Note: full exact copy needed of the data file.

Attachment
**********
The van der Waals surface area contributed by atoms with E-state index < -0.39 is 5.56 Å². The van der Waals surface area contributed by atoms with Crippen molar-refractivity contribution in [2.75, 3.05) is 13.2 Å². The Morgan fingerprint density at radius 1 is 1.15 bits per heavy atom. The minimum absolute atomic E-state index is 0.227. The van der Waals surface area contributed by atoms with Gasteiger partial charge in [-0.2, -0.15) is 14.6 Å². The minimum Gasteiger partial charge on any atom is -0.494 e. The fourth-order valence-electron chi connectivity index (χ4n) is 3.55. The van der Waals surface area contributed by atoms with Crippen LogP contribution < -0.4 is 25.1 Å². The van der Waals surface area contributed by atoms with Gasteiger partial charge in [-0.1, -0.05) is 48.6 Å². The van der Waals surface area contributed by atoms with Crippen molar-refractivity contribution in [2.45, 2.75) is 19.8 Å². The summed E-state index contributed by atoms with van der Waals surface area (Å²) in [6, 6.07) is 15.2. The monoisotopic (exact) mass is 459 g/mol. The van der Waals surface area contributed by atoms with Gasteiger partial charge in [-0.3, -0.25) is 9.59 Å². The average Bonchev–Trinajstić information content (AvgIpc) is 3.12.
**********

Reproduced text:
The van der Waals surface area contributed by atoms with E-state index < -0.39 is 5.56 Å². The van der Waals surface area contributed by atoms with Crippen molar-refractivity contribution in [2.75, 3.05) is 13.2 Å². The Morgan fingerprint density at radius 1 is 1.15 bits per heavy atom. The minimum absolute atomic E-state index is 0.227. The van der Waals surface area contributed by atoms with Gasteiger partial charge in [-0.2, -0.15) is 14.6 Å². The minimum Gasteiger partial charge on any atom is -0.494 e. The fourth-order valence-electron chi connectivity index (χ4n) is 3.55. The van der Waals surface area contributed by atoms with Crippen LogP contribution < -0.4 is 25.1 Å². The van der Waals surface area contributed by atoms with Gasteiger partial charge in [-0.1, -0.05) is 48.6 Å². The van der Waals surface area contributed by atoms with Crippen molar-refractivity contribution in [2.45, 2.75) is 19.8 Å². The summed E-state index contributed by atoms with van der Waals surface area (Å²) in [6, 6.07) is 15.2. The monoisotopic (exact) mass is 459 g/mol. The van der Waals surface area contributed by atoms with Gasteiger partial charge in [-0.3, -0.25) is 9.59 Å². The average Bonchev–Trinajstić information content (AvgIpc) is 3.12.